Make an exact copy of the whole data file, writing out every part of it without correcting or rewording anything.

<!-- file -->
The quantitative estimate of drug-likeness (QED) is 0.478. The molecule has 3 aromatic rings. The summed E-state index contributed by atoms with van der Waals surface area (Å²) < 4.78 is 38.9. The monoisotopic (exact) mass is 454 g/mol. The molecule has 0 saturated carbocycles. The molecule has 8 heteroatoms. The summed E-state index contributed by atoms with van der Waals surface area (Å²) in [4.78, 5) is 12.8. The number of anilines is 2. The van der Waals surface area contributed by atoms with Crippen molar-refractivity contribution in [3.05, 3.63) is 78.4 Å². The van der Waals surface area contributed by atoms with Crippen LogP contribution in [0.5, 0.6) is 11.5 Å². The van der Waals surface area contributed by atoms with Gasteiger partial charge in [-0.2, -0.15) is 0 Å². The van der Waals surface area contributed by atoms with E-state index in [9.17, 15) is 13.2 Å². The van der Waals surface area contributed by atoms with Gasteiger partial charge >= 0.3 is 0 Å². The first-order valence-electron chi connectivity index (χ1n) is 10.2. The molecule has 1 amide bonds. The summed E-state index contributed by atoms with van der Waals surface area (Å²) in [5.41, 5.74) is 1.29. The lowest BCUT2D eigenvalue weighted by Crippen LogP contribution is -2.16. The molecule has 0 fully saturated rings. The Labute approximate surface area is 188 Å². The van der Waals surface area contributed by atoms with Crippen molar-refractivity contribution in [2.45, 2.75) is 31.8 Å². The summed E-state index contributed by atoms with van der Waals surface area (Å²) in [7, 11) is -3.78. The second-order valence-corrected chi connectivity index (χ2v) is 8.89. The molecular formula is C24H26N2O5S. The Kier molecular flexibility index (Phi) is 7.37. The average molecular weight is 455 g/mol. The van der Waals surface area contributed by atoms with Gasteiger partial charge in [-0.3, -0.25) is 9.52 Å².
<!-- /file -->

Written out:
The quantitative estimate of drug-likeness (QED) is 0.478. The molecule has 3 aromatic rings. The summed E-state index contributed by atoms with van der Waals surface area (Å²) < 4.78 is 38.9. The monoisotopic (exact) mass is 454 g/mol. The molecule has 0 saturated carbocycles. The molecule has 8 heteroatoms. The summed E-state index contributed by atoms with van der Waals surface area (Å²) in [4.78, 5) is 12.8. The number of anilines is 2. The van der Waals surface area contributed by atoms with Crippen molar-refractivity contribution in [3.05, 3.63) is 78.4 Å². The van der Waals surface area contributed by atoms with Crippen LogP contribution in [0.5, 0.6) is 11.5 Å². The van der Waals surface area contributed by atoms with Gasteiger partial charge in [-0.2, -0.15) is 0 Å². The van der Waals surface area contributed by atoms with E-state index in [9.17, 15) is 13.2 Å². The van der Waals surface area contributed by atoms with Gasteiger partial charge >= 0.3 is 0 Å². The first-order valence-electron chi connectivity index (χ1n) is 10.2. The molecule has 1 amide bonds. The summed E-state index contributed by atoms with van der Waals surface area (Å²) in [5.41, 5.74) is 1.29. The lowest BCUT2D eigenvalue weighted by Crippen LogP contribution is -2.16. The molecule has 0 fully saturated rings. The Labute approximate surface area is 188 Å². The van der Waals surface area contributed by atoms with Crippen molar-refractivity contribution in [2.45, 2.75) is 31.8 Å². The summed E-state index contributed by atoms with van der Waals surface area (Å²) in [7, 11) is -3.78. The second-order valence-corrected chi connectivity index (χ2v) is 8.89. The molecular formula is C24H26N2O5S. The Kier molecular flexibility index (Phi) is 7.37. The average molecular weight is 455 g/mol. The van der Waals surface area contributed by atoms with Gasteiger partial charge in [-0.3, -0.25) is 9.52 Å².